This work contributes to research carried out under the Joint Project on Nuclear Materials (JPNM) of the European Energy Research Alliance (EERA). EERA is an alliance of European research centres and universities. The GPM via ERMEN (C. Pareige) coordinates the research carried out in the subprogramme "Physical modelling and experiment oriented for the modelling of structural materials", i.e. 25 research organisations from 14 European countries.



GPM's activities around the reactors of the future deal with different types of steels.

  • Ferritic-martensitic steels with high Cr content for 4th generation reactors and nuclear fusion. These steels have better swelling resistance and thermal conductivity than austenitic steels but they suffer from two problems that limit their use in temperature: embrittlement at low temperature (T<350°C) and creep at high temperature (T>550°C). We study the phenomenon of low temperature embrittlement, including investigations of the understanding the role of impurities on the evolution of microstructures under irradiation - Eurofusion Enabling Research NANOHARDENING, H2020/M4F, ICAR pilot project (JPNM), SLIPLOC pilot project (JPNM)



Oxide-dispersion reinforced steels: These are martensitic ferritic or ferritic steels reinforced by a fine and dense dispersion of nanoscaled oxides in order to improve their tensile properties at high temperatures and their resistance to irradiation. They are produced by powder metallurgy. We study in particular the microstructure of these steels in order to better understand the process/microstructure relationships, oxide precipitation, their stability in temperature and under irradiation as well as the evolution of the microstructure under irradiation: a/a' decomposition, formation of solutes clusters... (FP7 Matisse, Eurofusion IREMEV).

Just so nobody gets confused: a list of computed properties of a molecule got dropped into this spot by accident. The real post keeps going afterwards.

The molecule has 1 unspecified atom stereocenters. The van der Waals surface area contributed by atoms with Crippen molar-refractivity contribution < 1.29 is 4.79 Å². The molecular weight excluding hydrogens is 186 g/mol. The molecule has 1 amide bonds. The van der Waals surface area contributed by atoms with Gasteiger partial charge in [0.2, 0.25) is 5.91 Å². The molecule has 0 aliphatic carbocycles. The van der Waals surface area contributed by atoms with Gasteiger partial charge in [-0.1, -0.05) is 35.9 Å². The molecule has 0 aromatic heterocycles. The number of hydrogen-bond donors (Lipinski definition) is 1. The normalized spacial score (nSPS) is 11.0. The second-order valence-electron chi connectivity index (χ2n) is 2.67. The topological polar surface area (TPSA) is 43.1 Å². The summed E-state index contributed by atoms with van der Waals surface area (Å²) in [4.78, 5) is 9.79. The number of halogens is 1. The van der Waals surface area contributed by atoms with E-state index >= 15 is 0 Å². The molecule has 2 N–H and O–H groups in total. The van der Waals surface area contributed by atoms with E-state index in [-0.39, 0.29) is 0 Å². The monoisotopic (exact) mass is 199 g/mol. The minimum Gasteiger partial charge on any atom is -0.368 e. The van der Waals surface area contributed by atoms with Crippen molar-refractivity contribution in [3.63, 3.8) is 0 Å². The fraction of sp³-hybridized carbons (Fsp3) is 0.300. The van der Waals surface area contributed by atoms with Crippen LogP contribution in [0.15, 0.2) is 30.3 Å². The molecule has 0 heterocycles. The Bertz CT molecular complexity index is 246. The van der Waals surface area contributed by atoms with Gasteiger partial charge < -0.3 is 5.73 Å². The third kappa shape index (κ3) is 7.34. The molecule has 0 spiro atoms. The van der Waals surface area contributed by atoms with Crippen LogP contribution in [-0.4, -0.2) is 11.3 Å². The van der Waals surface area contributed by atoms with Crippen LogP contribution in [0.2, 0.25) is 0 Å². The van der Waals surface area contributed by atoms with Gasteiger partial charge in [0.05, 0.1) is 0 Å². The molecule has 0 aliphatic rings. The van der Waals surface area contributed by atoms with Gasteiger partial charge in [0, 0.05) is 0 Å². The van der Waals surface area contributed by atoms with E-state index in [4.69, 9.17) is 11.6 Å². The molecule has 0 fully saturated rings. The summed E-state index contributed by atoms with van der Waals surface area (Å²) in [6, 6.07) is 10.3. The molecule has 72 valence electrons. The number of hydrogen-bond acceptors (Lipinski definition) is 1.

• Ultrafine grain materials: Ageing under irradiation is caused by the oversaturation of point defects resulting from collisions between incident particles and atoms of the material. Ultrafine grain materials, because of the very high density of defect wells (grain joints) they contain, are likely to be more resistant to irradiation than conventional materials. The GPM works closely with USUATU (Ufa, Russia) to develop and study such materials nanostructured by intense plastic deformation (EraNet-RUS NANODE)


  • Development of F/M steels resistant to irradiation and creep by thermomechanical treatment (TM): A limitation in the use of F/M steels is related to their high temperature tensile properties. One way to improve these tensile properties is to strengthen the material by carbide precipitation. We work on this topic (microstructure/TM treatment relationship, carbide stability) within the CREMAR Pilot Project (JPNM).


  • Simulation of neutron irradiation by ion irradiation: the limited accessibility of experimental reactors for conducting neutron irradiations, the radioactivity of neutron irradiated samples, the very high cost and time involved in neutron irradiations, lead the community to conduct irradiations with alternative sources such as ions. However, it is clear that the use of ions as substitute particles does not allow to fully reproducing neutron irradiations, and the transferability of results has to be adressed. It is therefore essential to identify the limits of such irradiations, to identify and understand transferability problems in order to develop strategies to extrapolate the results obtained and thus obtain information equivalent to neutron irradiations. H2020/M4F, SMORE II (IAEA), NEEDS Challenges, IOANIS Pilot Project (JPNM)



  • Standard and advanced austenitic stainless steels: Austenitic stainless steels are candidates for many 4th generation reactor structures. Depending on their use, they will be subjected to thermal ageing at medium temperature (~500°C) over a long period of time.